The scary thing is no one really seems to know the cut off for what percentage of a tear is a definite for surgery. There seems to be such a casual attitude towards the surgery now, it’s blindly prescribed for any chronic elbow issue.

For instance:

 

If that doesn’t make you leery, I don’t know what will.

Also remember the big league pitchers have big league resources. They get the best surgeons, one-on-one attention from an Athletic Trainer or Physical Therapist, and other rehab methods like soft tissue work. Very few high school and college players are going to have the resources professional baseball players have, lowering the percentage even more.

Hopefully more guys will be successful choosing the Masahio Tanaka and Garrett Richards’ route and pitchers will realize there is more than one option when dealing with damage to the UCL.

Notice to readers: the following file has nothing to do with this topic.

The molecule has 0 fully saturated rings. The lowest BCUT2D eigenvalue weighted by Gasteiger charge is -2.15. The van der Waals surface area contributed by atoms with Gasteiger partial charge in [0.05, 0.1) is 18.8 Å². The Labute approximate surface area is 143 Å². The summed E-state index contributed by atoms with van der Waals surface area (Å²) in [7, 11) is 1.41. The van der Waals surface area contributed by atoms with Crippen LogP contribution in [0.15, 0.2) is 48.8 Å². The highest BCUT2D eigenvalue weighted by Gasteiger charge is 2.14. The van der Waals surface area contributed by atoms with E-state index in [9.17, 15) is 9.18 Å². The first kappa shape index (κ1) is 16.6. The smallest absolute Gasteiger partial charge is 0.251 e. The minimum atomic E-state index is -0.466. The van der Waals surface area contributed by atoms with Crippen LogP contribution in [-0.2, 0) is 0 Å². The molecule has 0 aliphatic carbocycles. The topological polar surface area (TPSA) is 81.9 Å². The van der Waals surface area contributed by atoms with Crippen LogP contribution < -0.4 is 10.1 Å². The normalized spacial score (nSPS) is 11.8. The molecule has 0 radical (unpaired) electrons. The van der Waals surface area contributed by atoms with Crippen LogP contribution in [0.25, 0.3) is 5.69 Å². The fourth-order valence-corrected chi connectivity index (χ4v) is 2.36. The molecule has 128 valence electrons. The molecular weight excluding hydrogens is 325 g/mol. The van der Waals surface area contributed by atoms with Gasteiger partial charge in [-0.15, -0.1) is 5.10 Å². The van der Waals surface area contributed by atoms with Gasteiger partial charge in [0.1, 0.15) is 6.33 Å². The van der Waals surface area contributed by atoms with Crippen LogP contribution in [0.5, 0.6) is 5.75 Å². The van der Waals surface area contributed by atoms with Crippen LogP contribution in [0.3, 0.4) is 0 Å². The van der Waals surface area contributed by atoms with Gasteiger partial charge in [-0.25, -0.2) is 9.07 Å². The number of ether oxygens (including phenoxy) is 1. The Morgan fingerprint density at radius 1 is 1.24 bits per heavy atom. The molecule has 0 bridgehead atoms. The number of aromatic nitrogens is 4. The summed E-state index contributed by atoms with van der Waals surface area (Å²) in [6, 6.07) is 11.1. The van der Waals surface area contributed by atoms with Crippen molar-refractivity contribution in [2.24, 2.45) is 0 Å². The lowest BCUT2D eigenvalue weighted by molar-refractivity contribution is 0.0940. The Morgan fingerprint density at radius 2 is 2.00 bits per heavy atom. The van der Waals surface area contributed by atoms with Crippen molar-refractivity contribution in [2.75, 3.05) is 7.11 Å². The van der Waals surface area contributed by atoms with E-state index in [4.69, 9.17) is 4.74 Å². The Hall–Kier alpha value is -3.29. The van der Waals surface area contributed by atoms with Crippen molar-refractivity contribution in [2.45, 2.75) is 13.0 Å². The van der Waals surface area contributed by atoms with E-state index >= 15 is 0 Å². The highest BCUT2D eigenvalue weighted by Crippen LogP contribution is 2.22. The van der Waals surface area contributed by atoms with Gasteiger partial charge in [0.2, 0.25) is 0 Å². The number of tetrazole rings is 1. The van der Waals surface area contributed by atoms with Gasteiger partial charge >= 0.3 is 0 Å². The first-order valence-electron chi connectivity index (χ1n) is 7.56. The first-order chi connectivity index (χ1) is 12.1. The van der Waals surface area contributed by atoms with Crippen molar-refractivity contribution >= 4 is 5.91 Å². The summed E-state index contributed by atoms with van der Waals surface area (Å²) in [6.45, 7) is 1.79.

And maybe even one day we figure this whole ulnar collateral ligament thing out and prevent some injuries.

If you would like more information on UCL injuries and prevention, I highly recommend Jeff Passan’s new book, The Arm.

Other great resources are:

What We’ve Missed About Tommy John Surgery

PitchSmart

Spring is one of the best times of the year for sports fans. College basketball has the NCAA tournament, the Masters is here, and most importantly baseball season has started.

The weather starts to warm up and nothing brings back the memories of the ballpark quite like the smell of freshly cut grass, hot dogs, and torn UCLs.

When pitchers start throwing again there always seem to be arm soreness or stiffness one would expect after the layoff. That’s just the nature of the beast.